A note about the picks: We’ve relegated superheroes who’ve had numerous actors behind a singular character’s mask to one performer and asked writers to choose which of the performances they preferred regarding the list; we’ve done this avoid, say, six different Batman entries. We’ve identified the particular version we’re singling out and tried to mention as many of the other portrayals as we could. Also, supervillains were not eligible (see title), but a supervillain who eventually transformed into a superhero was eligible – what we call the Mystique Syndrome. Read on.

THE TOXIC AVENGER, 1985. ©Troma Films/Courtesy Everett Collection.

©Troma Films/Everett Collection


The Toxic Avenger

Meet Melvin Ferd, a 98-pound weakling janitor who, thanks to a drum of radioactive sludge, finds himself turned into the Toxic Avenger – a hideously deformed do-gooder who’d dispatch drug dealers, et al. with his trusty mop and all the glee of a juvenile delinquent blowing up frogs with M-80s. His 1984 splatter-flick debut helped put the good folks at Troma on the map as purveyors of cult-friendly Z-grade schlock, yet this parody of a comic-book crimefighter took the genre into some outrageous, stomach-churningly gross and morally questionable territory. In other words, Toxie was just the superhero that the Reagan era needed and deserved. STC

No Merchandising. Editorial Use Only. No Book Cover Usage.Mandatory Credit: Photo by Warner Bros./Kobal/REX/Shutterstock (5885514ai)Emile HirschSpeed Racer - 2008Director: Andy & Larry WachowskiWarner Bros.USAScene Still

Warner Bros./Kobal/REX/Shutterstock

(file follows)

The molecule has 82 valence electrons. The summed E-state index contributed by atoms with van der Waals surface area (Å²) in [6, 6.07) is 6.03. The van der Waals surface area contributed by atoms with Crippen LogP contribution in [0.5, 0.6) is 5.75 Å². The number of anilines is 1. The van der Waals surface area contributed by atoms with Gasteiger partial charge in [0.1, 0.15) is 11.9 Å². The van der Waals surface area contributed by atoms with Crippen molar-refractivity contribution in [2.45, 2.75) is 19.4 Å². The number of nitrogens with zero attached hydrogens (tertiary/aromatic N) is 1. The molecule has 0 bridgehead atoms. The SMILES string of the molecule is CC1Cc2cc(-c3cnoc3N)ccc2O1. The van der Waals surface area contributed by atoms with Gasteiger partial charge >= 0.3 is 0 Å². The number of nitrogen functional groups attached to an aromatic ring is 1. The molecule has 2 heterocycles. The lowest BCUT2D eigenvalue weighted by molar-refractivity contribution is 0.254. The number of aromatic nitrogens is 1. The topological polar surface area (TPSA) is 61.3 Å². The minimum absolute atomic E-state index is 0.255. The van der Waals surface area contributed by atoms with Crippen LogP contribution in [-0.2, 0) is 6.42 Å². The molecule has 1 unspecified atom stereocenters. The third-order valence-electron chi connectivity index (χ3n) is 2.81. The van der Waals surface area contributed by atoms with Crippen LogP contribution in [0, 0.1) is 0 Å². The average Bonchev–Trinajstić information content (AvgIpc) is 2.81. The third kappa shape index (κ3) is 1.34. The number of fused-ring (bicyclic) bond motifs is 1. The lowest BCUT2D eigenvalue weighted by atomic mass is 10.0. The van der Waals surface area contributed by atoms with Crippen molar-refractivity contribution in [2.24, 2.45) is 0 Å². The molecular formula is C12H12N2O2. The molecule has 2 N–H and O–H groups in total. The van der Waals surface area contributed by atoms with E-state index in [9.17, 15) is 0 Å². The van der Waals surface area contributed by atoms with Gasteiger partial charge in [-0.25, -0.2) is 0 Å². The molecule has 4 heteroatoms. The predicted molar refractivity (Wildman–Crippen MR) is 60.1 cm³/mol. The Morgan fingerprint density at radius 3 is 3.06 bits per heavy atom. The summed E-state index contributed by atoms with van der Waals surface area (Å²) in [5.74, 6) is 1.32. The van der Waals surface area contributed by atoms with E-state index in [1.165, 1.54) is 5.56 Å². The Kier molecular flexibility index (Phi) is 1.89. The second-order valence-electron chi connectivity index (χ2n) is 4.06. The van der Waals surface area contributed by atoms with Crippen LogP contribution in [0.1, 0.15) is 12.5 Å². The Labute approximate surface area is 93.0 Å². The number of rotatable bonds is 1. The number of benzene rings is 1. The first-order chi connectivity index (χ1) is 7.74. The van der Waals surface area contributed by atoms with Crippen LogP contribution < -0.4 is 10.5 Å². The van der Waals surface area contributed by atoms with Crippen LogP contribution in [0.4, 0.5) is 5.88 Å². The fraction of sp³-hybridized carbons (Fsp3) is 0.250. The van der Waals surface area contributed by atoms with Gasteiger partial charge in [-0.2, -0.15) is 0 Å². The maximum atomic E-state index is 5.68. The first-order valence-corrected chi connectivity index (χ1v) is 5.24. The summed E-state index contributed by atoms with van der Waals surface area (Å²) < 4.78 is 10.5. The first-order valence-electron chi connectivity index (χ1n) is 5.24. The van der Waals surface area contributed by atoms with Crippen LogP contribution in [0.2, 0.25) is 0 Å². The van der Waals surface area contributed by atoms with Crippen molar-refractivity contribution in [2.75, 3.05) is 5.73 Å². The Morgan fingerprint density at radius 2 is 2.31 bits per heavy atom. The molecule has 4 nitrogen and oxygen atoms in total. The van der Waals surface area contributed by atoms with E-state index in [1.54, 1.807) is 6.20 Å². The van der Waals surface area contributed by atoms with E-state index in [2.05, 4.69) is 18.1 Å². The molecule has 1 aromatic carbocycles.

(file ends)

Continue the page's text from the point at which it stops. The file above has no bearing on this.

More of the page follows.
Speed Racer

Tatsuo Yoshida’s beloved anime introduced the world to Go Mifune, a young man with a pure heart and a need for you-know-what; you might know him, however, by the name the dubbed, Americanized version of the series gave him. (Hint: See the title.) The Wachowski siblings’ hypercolorized, CGI-apalooza live-action adaptation gave us a driven – pun 1000-percent intended – idealist played by Emile Hirsch who uses his gadget-filled racecar to strike terror into the hearts of corporate evildoers and their minions the world over. Everything around him may be careening off the tracks, but Speed keeps his cool till he crosses the finish line, every time. He’s proof that a big part of being a hero is keeping your eye on the prize. Go, Speed, go! STC

X-MEN 2, Alan Cumming, 2003, TM & Copyright (c) 20th Century Fox Film Corp. All rights reserved.

Everett Collection



Go back to the opening moments of 2003’s X2, in which we watch the future X-Man use his ability to teleport across short spaces, infiltrate the Oval Office and attempt to assassinate the President. But that’s not who Nightcrawler is (really, he was just being mind controlled) – thanks to Alan Cumming, we soon realize this furry, blue-skinned mutant is moral, kindhearted man, one whose devilish exterior belies his devout faith. He goes from antagonist to loyal teammate, one who whisks others away from danger by hugging them. It’s a shame that the Scottish actor never returned to the role. KP